Recent evidence indicates that the brain can remodel after stroke, primarily through synaptogenesis. Task-specific and repetitive exercise appear to be key factors in promoting synaptogenesis and are central elements in rehabilitation of motor weakness following stroke. Expert medical management ensures a patient is well enough to participate in rehabilitation with minimal distractions due to pain or depression. Contraint-induced motor therapy and body-weight-supported ambulation are forms of exercise that “force use” of an impaired upper extremity. Technologies now in common use include robotics, functional electrical stimulation, and, to a lesser degree, transcranial magnetic stimulation and virtual reality. The data on pharmacological interventions are mixed but encouraging; it is hoped such treatments will directly stimulate brain tissue to recovery. Mitigation of factors preventing movement, such as spasticity, might also play a role. Research evaluating these motor recovery strategies finds them generally good at the movement level but somewhat less robust when looking at functional performance. It remains unclear whether inconsistent evidence for functional improvement is a matter of poor treatment efficacy or insensitive outcome measures.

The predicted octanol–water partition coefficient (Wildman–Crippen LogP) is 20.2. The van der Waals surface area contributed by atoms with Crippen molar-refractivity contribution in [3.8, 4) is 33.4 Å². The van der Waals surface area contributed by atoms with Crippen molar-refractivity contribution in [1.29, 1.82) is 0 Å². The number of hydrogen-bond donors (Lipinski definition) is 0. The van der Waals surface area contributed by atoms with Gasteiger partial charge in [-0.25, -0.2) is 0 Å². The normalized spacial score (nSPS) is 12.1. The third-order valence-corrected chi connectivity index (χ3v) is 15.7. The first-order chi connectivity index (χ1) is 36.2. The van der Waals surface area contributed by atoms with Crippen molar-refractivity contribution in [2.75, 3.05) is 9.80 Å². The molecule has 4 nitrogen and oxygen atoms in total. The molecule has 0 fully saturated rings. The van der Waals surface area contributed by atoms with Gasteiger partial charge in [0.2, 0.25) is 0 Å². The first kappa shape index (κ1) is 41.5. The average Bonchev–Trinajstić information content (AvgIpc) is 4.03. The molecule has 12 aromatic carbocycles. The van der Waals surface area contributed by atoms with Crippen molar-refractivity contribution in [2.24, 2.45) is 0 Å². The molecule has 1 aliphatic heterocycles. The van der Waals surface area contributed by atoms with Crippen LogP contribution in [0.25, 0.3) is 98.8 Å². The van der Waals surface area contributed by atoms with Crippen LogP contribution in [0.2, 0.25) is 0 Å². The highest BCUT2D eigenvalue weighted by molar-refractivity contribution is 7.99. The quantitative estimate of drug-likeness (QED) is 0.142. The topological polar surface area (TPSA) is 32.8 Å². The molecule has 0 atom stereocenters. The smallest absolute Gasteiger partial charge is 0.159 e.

Keyword(s): disabilitytechnology

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  • Article Type: Review Article
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